The other day I asked my roommate whether she would be happy wearing only sweats and pajama pants in public if nobody would judge her. She thought for a little bit, nodded her head, then resumed eating her cereal like nothing happened.

I must admit, I was a little surprised by her nonchalance. After all, if I glanced into her dresser, I’d find it overflowing with trendy choices, none of which remotely resemble ratty gym clothing or worn sleepwear. Would all that stuff really be gone if the rest of the world told her it was OK to dress like a slob? And that got me thinking: What really drives us as a society to dress the way we do and not in comfort-conscious loincloths and furry hats?

It’s a valid question. In fact it’s, like, the only question the fashion industry rides on. How much money are we willing to spend on these pieces of uncomfortably sewn cloth? We buy magazines that tell us that military and metallics are in this season and that we should measure the amount of peanut butter we put on our sandwiches so that we can lose those extra ten pounds off our butts. And then there’s my favorite little gem: 80 percent of all women are wearing the wrong bra size. What the hell is this even supposed to mean? That we’re too stupid to figure out what’s most comfortable on us? Yeah, those manufacturers at Victoria’s Secret sure know us well — much better than we know ourselves.

So maybe it’s true. Maybe the underlying factor for all of us wearing “fashionable clothing” is social constraints. Take places like New York. The main reason the people there are so well dressed is because they come into contact with thousands of people on the street every day. In order to stand out — or maybe even just to keep up — people have to pay attention to what’s in or out. Because there are so many people, the cut and style of a piece of clothing, no matter how ragingly uncomfortable it may be, ends up defining the person underneath.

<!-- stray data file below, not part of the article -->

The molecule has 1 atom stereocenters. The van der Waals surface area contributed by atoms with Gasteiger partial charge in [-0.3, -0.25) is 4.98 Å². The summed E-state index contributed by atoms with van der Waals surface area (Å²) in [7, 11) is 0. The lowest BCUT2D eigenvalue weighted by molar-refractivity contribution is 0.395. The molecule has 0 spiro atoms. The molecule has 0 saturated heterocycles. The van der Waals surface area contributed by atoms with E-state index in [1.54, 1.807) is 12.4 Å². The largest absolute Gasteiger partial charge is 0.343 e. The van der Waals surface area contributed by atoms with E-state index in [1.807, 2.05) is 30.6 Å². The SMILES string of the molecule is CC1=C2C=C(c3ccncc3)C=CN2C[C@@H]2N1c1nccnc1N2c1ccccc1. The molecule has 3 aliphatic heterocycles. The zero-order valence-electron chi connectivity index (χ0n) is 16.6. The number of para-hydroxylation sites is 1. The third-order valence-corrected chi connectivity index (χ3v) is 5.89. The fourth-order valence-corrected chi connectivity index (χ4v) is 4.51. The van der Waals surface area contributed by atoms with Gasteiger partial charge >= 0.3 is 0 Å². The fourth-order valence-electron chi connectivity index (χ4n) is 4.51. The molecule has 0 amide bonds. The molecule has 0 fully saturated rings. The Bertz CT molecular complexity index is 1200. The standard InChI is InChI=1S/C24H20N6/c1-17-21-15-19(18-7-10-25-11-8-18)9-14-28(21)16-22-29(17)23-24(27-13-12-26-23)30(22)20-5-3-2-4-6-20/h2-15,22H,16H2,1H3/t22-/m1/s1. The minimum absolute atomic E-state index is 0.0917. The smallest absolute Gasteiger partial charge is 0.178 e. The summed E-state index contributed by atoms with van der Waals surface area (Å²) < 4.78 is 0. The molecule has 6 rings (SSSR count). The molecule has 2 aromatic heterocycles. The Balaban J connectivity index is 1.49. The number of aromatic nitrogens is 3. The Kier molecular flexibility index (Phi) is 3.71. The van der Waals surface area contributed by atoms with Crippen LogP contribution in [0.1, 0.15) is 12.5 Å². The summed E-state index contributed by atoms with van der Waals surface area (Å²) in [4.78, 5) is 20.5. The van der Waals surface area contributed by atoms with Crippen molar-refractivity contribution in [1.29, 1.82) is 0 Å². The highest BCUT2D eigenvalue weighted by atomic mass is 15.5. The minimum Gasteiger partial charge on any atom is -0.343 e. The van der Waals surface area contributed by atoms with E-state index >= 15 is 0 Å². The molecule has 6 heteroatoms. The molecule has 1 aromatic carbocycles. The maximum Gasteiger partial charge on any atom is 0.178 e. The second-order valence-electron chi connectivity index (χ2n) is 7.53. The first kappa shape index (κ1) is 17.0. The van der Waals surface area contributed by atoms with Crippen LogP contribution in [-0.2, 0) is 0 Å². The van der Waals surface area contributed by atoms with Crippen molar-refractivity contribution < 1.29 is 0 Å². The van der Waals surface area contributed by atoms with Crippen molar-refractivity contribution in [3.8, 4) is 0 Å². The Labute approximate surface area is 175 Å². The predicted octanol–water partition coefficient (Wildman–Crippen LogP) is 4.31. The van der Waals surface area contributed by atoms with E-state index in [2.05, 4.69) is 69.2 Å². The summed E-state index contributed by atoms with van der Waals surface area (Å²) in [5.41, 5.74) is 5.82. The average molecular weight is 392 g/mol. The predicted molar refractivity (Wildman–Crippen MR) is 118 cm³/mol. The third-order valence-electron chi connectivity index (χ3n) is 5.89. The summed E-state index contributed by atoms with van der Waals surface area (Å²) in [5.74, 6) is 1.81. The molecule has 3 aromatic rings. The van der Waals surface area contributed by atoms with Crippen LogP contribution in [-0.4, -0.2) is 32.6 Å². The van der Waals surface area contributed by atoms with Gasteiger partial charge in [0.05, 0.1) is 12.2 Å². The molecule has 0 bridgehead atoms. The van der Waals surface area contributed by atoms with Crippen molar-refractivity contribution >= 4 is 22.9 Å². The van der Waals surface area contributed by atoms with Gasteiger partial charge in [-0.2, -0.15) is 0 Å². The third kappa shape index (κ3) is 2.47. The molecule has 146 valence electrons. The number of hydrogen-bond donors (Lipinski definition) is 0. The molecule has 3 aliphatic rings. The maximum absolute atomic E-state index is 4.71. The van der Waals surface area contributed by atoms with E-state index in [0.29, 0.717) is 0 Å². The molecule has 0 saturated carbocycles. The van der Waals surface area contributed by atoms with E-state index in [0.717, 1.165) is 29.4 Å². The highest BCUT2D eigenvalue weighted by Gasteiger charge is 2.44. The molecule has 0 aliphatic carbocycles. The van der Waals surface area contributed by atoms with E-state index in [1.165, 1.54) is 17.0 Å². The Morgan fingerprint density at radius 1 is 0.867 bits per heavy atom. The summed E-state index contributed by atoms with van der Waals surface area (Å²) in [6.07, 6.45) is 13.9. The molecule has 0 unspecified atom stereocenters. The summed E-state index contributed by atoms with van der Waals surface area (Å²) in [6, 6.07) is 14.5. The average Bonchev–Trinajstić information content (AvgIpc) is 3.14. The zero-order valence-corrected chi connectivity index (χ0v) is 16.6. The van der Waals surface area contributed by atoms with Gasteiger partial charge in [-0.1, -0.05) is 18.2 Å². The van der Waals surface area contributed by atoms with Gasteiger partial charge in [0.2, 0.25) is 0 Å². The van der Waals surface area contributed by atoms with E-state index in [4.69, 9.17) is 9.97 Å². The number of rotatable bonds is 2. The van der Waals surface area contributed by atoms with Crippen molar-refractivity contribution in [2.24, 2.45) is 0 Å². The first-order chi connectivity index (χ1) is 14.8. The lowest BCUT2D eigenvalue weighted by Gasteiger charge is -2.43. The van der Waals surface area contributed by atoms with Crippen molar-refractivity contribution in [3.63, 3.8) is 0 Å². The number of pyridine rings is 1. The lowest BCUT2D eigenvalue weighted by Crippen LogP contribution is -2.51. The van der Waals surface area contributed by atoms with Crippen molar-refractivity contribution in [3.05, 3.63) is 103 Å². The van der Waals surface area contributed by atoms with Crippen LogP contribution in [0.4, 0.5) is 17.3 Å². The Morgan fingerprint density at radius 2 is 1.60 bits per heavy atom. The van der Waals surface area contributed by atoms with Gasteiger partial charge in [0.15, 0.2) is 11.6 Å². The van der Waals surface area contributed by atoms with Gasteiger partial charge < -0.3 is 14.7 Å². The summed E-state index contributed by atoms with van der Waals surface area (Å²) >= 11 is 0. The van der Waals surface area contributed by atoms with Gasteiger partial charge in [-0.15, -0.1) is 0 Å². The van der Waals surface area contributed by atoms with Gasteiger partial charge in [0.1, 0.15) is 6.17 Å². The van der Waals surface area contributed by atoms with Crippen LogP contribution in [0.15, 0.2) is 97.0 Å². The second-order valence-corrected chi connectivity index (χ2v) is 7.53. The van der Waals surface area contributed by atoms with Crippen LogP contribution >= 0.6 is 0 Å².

Obviously, this is not just limited to clothing. Anything we own, whether it’s furniture, electronics or bathroom supplies, has some sort of status symbol built into it. Take it as sign of our burgeoning civilization, or the widening gap between third world countries and the richest ones — we’ve just become obsessed with buying fashionable stuff.

But this explanation still feels incomplete. Generally, your primary criterion for buying a couch is not how fashionable it is, but whether you can sit comfortably on it. In fashion, this is obviously not the case, as my small-footed brethren in Qing-dynasty China can tell you. But why?

Let’s try moving this to more personal territory — Why do I wear the stuff I do instead of Snuggies and Ugg boots? For me, it’s all about the feelings associated with the things I wear. If I take a reasonable amount of time out of my day to put on clothes that I bought and like, I’m going to feel better about doing productive stuff for the rest of the day. People put on clothes the same reason they go to the gym or eat breakfast: It freshens up their morning. Staying in pajamas all day makes me feel like I’m sick or at a sleepover, which is really not the way I want to feel when I’m stressfully studying for a biochem exam.

Beauty is another factor. As every psychology study has told us a billion times, people are just drawn to beautiful things. Babies would rather be cuddled by big-breasted blonde bombshells than their own mothers. Subjects in studies routinely dub beautiful people nicer, smarter and all those other awesome adjectives. Like magpies to a gold mine, we just can’t get enough of pretty stuff. It’s like the hidden third law of thermodynamics or something.

And the point is, nobody can really pinpoint why we’ve evolved into fashion-mongers. Yes, the concept of the entire industry is completely ridiculous, but you know what? It works. Whether it’s for pure aestheticism, peer pressure or just to start out your day, fashion has stepped out to the forefront of our culture with almost no explanation for its phenomenon.

So the next time you run your hands over those maddeningly uncomfortable, ridiculously expensive stiletto boots, buy them. Who cares if they’re going to make your toes bleed and ankles break? They’re awesome and you deserve them.

Leave a comment

Your email address will not be published.